SBI ETF has benefited from inflows from Employees' Provident Fund Organisation (EPFO) which has been steadily increasing its allocation to equities. It has also got significant money from a clutch of exempt provident funds, said sources.
"Change in EPFO regulation as well as investors' preference towards passive funds has played a key role in the surge in ETFs as an asset class. While the EPFO remains a major contributor in our ETFs, we have received significant inflows from insurance and pension funds, exempted PF Trusts, banks and financial Institutions, high net worth individuals and family offices," said D P Singh, executive director and CMO, SBI MF.
Last month, retirement fund body EPFO gave its nod to hike the investment limit in ETFs to 15 per cent from 10 per cent. This is expected to bring in an incremental Rs 18,000-20,000 crore into equities this financial year - and consequently boost SBI ETF Nifty 50's asset base even further.
ETF schemes run by SBI MF and UTI MF have cornered most of the EPFO inflows, with SBI MF mopping up about three-fourths of the investment, according to estimates. Assuming the current investment pattern remains unchanged, SBI MF could get an additional Rs 15,000 crore in inflows this financial year. Of this, about Rs 12,000 crore could flow to SBI ETF Nifty 50 and the rest to SBI ETF Sensex, inflating the former's asset size to Rs 35,000 crore, provided market conditions remain favourable.
"The EPFO will prefer to park its money with government-owned entities such as SBI MF, at least in the initial stages. Besides there is no point in putting the corpus in ETFs of different fund houses as the underlying risk remains the same," said Manoj Nagpal, CEO, Outlook Asia Capital.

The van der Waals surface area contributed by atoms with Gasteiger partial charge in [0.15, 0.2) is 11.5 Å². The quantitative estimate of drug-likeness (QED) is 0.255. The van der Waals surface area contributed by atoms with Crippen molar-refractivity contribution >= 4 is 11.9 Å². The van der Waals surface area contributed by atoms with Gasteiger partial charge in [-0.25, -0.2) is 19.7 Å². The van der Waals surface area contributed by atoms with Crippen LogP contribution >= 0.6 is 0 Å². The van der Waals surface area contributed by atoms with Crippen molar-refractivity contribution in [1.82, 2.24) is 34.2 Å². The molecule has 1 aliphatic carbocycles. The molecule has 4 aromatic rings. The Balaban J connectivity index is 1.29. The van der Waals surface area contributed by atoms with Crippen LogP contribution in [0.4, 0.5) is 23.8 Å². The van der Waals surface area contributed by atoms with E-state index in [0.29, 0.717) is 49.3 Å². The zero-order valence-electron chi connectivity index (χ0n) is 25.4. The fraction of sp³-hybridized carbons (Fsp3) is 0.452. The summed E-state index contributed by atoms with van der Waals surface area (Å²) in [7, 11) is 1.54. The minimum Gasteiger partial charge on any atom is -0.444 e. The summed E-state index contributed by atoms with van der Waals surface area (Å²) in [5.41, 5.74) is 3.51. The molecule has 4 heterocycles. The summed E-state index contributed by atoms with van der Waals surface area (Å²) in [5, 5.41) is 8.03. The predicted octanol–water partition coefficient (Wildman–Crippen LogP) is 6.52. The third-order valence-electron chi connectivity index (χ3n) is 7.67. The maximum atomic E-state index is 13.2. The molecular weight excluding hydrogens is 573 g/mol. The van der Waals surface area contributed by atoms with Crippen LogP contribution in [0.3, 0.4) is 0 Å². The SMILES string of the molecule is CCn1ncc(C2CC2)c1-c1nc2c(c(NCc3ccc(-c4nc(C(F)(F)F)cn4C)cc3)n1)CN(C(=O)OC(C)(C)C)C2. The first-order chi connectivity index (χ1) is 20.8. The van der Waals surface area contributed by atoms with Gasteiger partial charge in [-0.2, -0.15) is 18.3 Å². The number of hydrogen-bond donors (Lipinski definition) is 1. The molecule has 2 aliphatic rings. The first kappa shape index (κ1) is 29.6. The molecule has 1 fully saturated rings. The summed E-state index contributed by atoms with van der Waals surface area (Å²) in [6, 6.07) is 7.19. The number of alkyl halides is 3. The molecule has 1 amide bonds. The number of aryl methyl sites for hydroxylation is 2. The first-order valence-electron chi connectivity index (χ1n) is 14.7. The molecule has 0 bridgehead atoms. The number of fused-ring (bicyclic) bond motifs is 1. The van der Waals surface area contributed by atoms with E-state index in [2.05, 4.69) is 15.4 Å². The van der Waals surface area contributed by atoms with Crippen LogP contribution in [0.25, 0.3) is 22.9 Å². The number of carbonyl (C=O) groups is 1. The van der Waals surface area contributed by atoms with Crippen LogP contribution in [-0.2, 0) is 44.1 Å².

The EPFO had entered the stock market by investing 5 per cent of its investible deposits in August 2015, which was subsequently raised to 10 per cent in 2016. As of April 2017, the body's total investments in stocks/ETFs stood at about Rs 22,000 crore, with annualised return on investment of 13.7 per cent.
ETFs are traded on stock exchanges with stocks, bonds or commodities as underlying. An ETF's portfolio exactly mimics the securities in its underlying index, in the same weightage. Most index-based equity ETFs charge expenses to the tune of 5-15 basis points, which is the lowest among equity schemes in the sector.
SBI ETF Nifty 50 has given returns of 19.3 per cent for a one-year period, as per Value Research. According to experts, the growing size will not be a constraint for SBI ETF Nifty. "MF equity assets constitute a mere 4-5 per cent of the total market cap in India, so managing large schemes will not a problem, especially if inflows are regular and the fund sticks to a buy-and-hold strategy," said Nagpal.
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